Payroll Tax Delinquency Penalty

You are required to pay penalties for undeposited or unpaid employment taxes, and for late payroll tax returns. The IRS will calculate separate penalty for each type of delinquency, and then add up the penalty for each and combine them to determine the total amount.

Liability and negligence penalty for taxes not withheld at all.

The penalty applies when employers fail to withhold taxes at all. This sometimes happens if employees have terminated or have insufficient current wages on which to pay the taxes due to various year-end adjustment items. The employers (and responsible persons including officers and director) are 100% liable for the taxes they fail to withhold federal income and FICA taxes from employees’ wages.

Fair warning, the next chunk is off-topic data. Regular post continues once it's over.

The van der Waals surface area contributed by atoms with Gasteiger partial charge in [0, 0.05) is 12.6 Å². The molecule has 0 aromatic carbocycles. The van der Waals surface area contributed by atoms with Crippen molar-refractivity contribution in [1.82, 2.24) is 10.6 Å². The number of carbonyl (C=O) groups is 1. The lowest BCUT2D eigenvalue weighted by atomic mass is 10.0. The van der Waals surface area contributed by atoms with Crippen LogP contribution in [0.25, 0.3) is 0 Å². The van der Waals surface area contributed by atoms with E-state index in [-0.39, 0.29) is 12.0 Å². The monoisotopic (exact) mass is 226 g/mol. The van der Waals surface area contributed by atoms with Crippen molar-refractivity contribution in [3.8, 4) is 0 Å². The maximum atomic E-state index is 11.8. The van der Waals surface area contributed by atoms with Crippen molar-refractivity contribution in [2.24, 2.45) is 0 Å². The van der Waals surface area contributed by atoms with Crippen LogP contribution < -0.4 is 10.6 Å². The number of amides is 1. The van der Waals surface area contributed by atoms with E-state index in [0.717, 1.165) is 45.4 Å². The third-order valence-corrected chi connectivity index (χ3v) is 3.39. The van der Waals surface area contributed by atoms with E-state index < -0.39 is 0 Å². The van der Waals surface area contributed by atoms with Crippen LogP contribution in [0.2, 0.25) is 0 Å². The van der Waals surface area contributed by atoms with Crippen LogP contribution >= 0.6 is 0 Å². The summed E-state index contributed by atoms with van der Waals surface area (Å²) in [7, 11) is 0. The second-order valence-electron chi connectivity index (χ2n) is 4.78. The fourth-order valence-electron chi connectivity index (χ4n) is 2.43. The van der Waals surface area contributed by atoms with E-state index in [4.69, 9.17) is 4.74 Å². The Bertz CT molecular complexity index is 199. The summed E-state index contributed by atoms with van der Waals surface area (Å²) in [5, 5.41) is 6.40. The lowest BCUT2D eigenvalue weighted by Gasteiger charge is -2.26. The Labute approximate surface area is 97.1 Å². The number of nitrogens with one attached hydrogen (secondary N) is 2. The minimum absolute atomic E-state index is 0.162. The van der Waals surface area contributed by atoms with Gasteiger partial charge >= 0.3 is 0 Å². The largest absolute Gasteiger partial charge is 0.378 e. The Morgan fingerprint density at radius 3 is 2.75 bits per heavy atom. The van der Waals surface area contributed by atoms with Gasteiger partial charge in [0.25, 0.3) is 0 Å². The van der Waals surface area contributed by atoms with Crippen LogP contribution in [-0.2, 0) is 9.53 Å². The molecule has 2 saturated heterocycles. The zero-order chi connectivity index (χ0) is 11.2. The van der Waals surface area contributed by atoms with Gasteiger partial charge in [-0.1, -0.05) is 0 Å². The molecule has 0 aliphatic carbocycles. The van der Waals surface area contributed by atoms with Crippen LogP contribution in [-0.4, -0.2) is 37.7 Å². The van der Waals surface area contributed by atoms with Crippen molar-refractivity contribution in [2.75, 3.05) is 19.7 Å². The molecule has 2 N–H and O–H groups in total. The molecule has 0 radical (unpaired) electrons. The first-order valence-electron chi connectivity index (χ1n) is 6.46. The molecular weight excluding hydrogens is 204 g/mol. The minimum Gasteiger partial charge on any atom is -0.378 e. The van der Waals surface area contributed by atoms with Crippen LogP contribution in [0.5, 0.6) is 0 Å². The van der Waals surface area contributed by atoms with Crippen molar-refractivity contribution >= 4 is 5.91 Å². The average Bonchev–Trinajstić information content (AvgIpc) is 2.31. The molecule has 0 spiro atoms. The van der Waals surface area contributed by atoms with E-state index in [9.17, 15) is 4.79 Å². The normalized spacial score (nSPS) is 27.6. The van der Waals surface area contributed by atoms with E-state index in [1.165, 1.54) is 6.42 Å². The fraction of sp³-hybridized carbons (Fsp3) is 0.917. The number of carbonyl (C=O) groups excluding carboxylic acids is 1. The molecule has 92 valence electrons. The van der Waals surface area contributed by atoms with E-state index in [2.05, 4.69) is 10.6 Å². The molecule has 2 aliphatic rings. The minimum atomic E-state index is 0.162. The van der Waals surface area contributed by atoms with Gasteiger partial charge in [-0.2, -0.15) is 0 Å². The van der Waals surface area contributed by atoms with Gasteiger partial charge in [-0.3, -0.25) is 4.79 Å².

Failure to pay payroll taxes

If you fail to pay employment taxes, you will be penalized. Your penalty is based on the number of days the deposit is late. The penalty schedule is as follows:

Days late Penalty
1 to 5 days 2%
6 to 15 days 5%
16 or more days
Also applies to deposits made within 10 days of the date of the first IRS notice requesting the tax.
Amounts unpaid more than 10 days after the date of the first IRS notice requesting the tax, or the day when you received notice and demand for immediate payment, whichever is earlier. 15%

Late Filing Penalty

The due date for your return is different than your tax deposit date. Form 941 is due on the last day of the month that follows the close of the quarter, regardless of how often you make deposits. Count the number of whole or partial months since your employment tax return was originally due. Locate the unpaid tax you owe on the return. This is shown on line 14 of Form 941. Multiply the unpaid tax amount by 5 percent for any whole or partial month your return is late. Because this penalty is assessed based on any unpaid balance you owe, you will not accrue a late filing penalty if you don’t have a balance – even if you file late.